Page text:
DEAR CAROLYN: My daughter was just officially engaged. She had a venue in mind and checked availability (a place that fills up quickly) to coincide with an annual family event. It was available, so she booked it and sent in the deposit.
She then asked her cousin, my niece, to be her maid of honor, and in fact her only attendant. My niece said yes and also said a friend of hers had asked her to be in her wedding next summer, too, but no date was mentioned.
Well, the date chosen by my niece’s friend is the same as my daughter’s. My niece’s friend thinks because she asked first that my niece should be in her wedding (one of a few bridesmaids). My daughter thinks her invitation with a definite date supersedes the other request.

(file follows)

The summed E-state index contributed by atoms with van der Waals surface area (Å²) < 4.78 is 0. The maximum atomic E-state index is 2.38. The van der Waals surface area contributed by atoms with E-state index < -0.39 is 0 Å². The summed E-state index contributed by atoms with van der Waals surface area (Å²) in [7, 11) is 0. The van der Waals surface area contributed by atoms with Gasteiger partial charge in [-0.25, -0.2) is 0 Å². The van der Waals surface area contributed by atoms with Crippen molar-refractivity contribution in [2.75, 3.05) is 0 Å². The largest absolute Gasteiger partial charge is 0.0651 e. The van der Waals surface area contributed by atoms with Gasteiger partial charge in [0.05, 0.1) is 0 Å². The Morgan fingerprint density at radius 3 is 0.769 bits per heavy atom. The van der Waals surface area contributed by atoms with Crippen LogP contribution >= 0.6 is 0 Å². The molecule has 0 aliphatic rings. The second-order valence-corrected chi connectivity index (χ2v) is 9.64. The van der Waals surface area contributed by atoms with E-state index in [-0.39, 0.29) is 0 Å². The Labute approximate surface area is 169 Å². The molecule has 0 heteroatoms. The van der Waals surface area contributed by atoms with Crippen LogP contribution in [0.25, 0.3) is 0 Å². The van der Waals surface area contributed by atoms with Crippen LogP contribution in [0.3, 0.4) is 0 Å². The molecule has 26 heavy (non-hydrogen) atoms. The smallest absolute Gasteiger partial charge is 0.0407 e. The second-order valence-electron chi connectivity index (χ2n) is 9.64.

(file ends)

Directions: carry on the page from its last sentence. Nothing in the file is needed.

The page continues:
Needless to say this is putting a lot of strain right now on what should be a happy time.
Never miss a local story.
MOB in AZ
DEAR MOB: Both of these brides can choose to be gracious: “I completely understand that you committed to the other bride first.” “I completely understand that you committed to this date first.”
I hope someone in each of their camps who is a little more mature and a little less invested (ahem) will guide them accordingly. “Your cousin is in a terrible spot,” I hope you’ll advise your daughter. “Instead of pressuring her on top of that, a true friend will tell her that of course you want her at your side, but also understand she has to do what she thinks is right.”
Stepping back will make it easier for your niece to say no to your daughter, yes. Counsel patience, though; the high road might ruin the day but save the friendship.
If this column sees daylight after your niece has already chosen the other wedding, counsel grace, and model it yourself. It’s the path to zero regrets.
Email Carolyn at firstname.lastname@example.org.